Do Alpacas Like to Be Pet?


Fuzzy animals just seem to be magnets for getting scratched behind the ears or being petted in general. But do livestock, like alpacas, like to be pet – or would they rather skip the scratching?

Alpacas do not usually like to be petted, although they will tolerate it from some people. In some cases, an alpaca may even enjoy being petted by a favorite person or family. Their reaction will depend on prior socialization with people. Before petting an alpaca, always ask the owner’s permission.

Ready to learn about petting alpacas? Keep reading to see what I’ve learned in my research and experience.

Alpacas Can Enjoy Being Petted – Sometimes

Alpacas are a herd animal with a strong prey instinct, which means that they can be pretty flighty – especially if spooked. However, the scholarly articles I’ve read (you can check the sources below if you’d like to read them – they’re quite intriguing!) indicate that if you can get an alpaca accustomed to human touch, interaction, and even your voice, that they’ll be happier and calmer overall with regular human interaction.

In other words, alpacas can and do enjoy being petted – if they’re used to it and you, or at least people in general. Some alpacas, like in a petting zoo, absolutely love people – or at least the treats they get out of the deal.

And petting your socialized alpacas means that they’ll have a lower heart rate, better overall blood pressure, and have fewer issues with balking and poor camelid behavior.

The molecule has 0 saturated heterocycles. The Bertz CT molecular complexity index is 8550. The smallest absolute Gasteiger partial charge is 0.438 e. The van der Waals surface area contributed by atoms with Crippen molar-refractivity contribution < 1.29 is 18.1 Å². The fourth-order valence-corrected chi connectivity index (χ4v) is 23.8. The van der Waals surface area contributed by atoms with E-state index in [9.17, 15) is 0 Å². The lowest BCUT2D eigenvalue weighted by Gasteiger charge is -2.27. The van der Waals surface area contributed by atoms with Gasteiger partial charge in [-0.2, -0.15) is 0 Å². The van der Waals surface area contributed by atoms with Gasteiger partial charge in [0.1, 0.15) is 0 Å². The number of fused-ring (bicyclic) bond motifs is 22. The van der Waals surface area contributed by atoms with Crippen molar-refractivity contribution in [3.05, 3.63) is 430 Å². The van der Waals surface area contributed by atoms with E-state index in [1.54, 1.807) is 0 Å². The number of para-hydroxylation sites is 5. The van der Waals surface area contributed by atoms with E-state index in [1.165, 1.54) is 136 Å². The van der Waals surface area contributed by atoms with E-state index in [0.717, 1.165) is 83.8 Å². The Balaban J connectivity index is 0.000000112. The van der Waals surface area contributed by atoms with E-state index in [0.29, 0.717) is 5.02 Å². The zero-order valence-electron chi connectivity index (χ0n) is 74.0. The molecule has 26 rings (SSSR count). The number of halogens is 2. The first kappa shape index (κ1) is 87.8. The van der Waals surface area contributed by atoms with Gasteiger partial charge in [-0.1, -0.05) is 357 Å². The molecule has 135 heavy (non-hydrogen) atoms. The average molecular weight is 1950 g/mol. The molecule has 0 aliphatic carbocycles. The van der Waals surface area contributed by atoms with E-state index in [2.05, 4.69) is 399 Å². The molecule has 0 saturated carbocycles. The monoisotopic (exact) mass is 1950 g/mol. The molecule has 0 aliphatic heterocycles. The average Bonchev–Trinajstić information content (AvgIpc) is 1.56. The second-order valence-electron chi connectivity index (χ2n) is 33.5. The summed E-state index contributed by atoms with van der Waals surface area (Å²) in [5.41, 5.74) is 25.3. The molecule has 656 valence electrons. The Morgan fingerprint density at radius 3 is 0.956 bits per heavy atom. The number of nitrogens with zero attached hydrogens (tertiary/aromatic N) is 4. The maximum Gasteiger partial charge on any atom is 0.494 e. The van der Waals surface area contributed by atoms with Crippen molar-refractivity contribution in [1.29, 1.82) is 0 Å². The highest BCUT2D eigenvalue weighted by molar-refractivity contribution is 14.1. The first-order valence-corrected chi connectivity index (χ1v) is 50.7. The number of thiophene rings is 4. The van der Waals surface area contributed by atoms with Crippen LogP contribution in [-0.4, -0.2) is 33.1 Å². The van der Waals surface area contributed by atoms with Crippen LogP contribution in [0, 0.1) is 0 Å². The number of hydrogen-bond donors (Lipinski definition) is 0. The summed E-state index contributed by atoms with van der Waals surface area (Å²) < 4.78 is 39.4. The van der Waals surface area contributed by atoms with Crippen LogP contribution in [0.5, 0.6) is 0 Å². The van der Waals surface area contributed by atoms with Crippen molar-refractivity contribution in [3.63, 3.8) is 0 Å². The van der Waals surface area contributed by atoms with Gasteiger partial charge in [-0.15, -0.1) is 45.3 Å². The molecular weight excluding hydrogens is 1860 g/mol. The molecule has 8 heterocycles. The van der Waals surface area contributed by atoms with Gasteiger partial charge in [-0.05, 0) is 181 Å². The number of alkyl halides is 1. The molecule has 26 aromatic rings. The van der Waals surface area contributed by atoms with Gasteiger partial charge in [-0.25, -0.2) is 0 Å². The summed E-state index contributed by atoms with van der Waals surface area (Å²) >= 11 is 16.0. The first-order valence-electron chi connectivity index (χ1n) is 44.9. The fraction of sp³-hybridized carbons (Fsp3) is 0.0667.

Otherwise, though, alpacas don’t enjoy being petted, stroked, or touched. It terrifies them – and their prey instincts kick in. For most alpacas, this manifests as freezing, a quick position change (getting up or laying down), or all of the above.

An alpacas’ response to being petted is a lot more like sheep than other animals. On a side note, if you’d like to read about a sheep’s reaction to being petted, I’ve got this article for you to read. But let’s get back to alpacas.

So just because the alpaca holds still while being petted doesn’t mean they like it. In fact, if they’re really holding still, it actually means the opposite – it means that they’re scared spitless and they can’t move. They don’t like being petted – they’re terrified you’re going to eat them.

That raises an interesting question, though. How do you raise and/or train your alpaca so that they go from freezing to the enjoying human interaction and touch? Let’s go into that next.

When Alpacas Do NOT Like to Be Touched

Alpacas who aren’t used to humans – or aren’t used to you, anyway – generally don’t like to be touched. They also don’t like to be touched if you sneak up on them. That is, after all, how a predator would approach them.